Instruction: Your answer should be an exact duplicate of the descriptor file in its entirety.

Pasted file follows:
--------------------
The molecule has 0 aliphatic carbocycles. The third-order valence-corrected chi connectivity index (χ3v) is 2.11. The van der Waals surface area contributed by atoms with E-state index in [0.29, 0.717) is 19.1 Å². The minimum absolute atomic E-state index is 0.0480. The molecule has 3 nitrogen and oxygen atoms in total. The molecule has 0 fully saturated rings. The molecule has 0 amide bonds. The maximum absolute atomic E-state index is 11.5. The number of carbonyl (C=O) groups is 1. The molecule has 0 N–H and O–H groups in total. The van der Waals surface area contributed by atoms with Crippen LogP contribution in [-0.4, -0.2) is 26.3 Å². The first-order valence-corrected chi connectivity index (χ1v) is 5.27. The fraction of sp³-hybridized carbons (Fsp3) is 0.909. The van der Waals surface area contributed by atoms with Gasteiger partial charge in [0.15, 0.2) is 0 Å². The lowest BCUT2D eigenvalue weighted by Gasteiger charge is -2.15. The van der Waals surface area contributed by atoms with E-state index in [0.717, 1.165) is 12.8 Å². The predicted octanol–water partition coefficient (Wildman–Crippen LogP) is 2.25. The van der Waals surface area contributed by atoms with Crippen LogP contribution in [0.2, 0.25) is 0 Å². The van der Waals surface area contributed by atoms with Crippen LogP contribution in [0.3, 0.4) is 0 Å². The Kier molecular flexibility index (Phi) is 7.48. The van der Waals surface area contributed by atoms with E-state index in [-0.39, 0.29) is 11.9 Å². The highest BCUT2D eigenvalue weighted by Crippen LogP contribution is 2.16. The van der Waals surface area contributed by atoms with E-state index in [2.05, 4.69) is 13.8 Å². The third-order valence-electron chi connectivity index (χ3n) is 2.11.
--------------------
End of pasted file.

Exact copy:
The molecule has 0 aliphatic carbocycles. The third-order valence-corrected chi connectivity index (χ3v) is 2.11. The van der Waals surface area contributed by atoms with E-state index in [0.29, 0.717) is 19.1 Å². The minimum absolute atomic E-state index is 0.0480. The molecule has 3 nitrogen and oxygen atoms in total. The molecule has 0 fully saturated rings. The molecule has 0 amide bonds. The maximum absolute atomic E-state index is 11.5. The number of carbonyl (C=O) groups is 1. The molecule has 0 N–H and O–H groups in total. The van der Waals surface area contributed by atoms with Crippen LogP contribution in [-0.4, -0.2) is 26.3 Å². The first-order valence-corrected chi connectivity index (χ1v) is 5.27. The fraction of sp³-hybridized carbons (Fsp3) is 0.909. The van der Waals surface area contributed by atoms with Gasteiger partial charge in [0.15, 0.2) is 0 Å². The lowest BCUT2D eigenvalue weighted by Gasteiger charge is -2.15. The van der Waals surface area contributed by atoms with E-state index in [0.717, 1.165) is 12.8 Å². The predicted octanol–water partition coefficient (Wildman–Crippen LogP) is 2.25. The van der Waals surface area contributed by atoms with Crippen LogP contribution in [0.2, 0.25) is 0 Å². The van der Waals surface area contributed by atoms with Crippen LogP contribution in [0.3, 0.4) is 0 Å². The Kier molecular flexibility index (Phi) is 7.48. The van der Waals surface area contributed by atoms with E-state index in [-0.39, 0.29) is 11.9 Å². The highest BCUT2D eigenvalue weighted by Crippen LogP contribution is 2.16. The van der Waals surface area contributed by atoms with E-state index in [2.05, 4.69) is 13.8 Å². The third-order valence-electron chi connectivity index (χ3n) is 2.11.